A Day At The Harn! By: Daniel Nazarian

This piece is an X-Ray of the Gilt Wood Seated Bodhisattva. This was the only piece in the museum that, to me, simply seeing a photo of would never have done it justice. Walking through the museum and seeing an X-Ray of something so primordial and old quite frankly was a humbling experience and an illustration ofhow far we've come in such short time. Seeing it in person allowed me to appreciate in ways a photo could never have accomplished. Something about seeing it on the wall with lights behind it and all the little intricacies of an X-Ray truly highlighted just how special this was. If this was simply a scanned version on a website it would have still been interesting but far more dismiss-able. As a computer science major and someone who's life basically revolves around technology, seeing this

Without a doubt the most striking part of the physical museums design/layout to me were the small gardens placed throughout. There were two others I didn't get photos with however below are the two I liked more anymore. While certain exhibits and wings definitely stuck out to me as more interesting than others, I thought this was the most unique aspect of the museum. It offered a bit of relief from the otherwise very serious and almost sterile feel of the museum otherwise. It lends itself to relaxing. Aside from being aesthetically pleasing, they offered another way to learn about a particular time or exhibit. They relaxed me and helped set the mood for whatever the "theme" of that particular wing or exhibit was. The fact that many of them were smaller (like the photo on the right) also helped make sure they weren't overwhelming or overtaking the exhibit. They were clearly auxiliary pieces, not the main attraction, which I think is the perfect approach.

This piece is called "Prism." I believe this piece is a bit of a commentary about peoples' obsessions with wealth and materialism and not necessarily mocking it but more pointing out just how much time and effort people nowadays waste on these thought this was a very interesting way to express this. I love how forward and hyperbolic it is about this issue. It struck a particular nerve with me as I've always been interested in how materialistic our society is (and most capitalist countries for that matter.) I definitely appreciate this more as well after having read Siddhartha, many parts of which focused on the idea that suffering and desire have a cause and effect relationship.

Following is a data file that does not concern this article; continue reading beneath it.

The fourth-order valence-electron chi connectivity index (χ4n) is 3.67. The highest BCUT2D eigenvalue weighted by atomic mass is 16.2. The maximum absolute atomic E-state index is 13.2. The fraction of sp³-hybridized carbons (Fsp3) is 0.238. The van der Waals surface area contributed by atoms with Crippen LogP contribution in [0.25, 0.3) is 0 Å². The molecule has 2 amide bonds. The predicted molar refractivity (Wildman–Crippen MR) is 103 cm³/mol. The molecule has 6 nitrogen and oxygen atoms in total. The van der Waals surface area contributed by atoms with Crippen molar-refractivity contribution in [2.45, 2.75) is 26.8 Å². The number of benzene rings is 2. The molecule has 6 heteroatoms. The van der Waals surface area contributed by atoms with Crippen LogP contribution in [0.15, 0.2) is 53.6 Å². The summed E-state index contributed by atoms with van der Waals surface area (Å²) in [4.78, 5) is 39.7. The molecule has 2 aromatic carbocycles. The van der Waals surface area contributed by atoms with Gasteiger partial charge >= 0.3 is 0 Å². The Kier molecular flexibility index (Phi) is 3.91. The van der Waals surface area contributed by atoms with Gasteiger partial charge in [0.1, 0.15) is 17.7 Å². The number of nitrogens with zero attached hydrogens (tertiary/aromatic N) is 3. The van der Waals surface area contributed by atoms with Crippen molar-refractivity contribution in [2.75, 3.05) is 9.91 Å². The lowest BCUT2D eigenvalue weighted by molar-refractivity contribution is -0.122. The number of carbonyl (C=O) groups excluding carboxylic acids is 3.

This was probably my favourite piece. It's called "Casita el Mar" or "Little House by the Sea" in English. I thought it was so beautifully simplistic and in so many ways represent what many would consider "the good life." Firstly, and most obviously, the photo is a cute little red house, literally on the sand of the beach. This is something most people only dream of. It's the stereotypical goal: "I want to work hard, get old, move to South Florida and buy a condo on the beach." It is a very literal depiction of what many consider the good life. However, I think there's a second interpretation of how this photo could represent the good life as well. The photo is beautifully simplistic. You can barely see the beach or water or sky honestly, the majority of the photo is the house, a house with apparently no decorations, furniture, or adornments of any sort. The photo and everything in it are painfully simple, which I think is a big part of the good life, learning to live simply and happily without many extras, if any at all.

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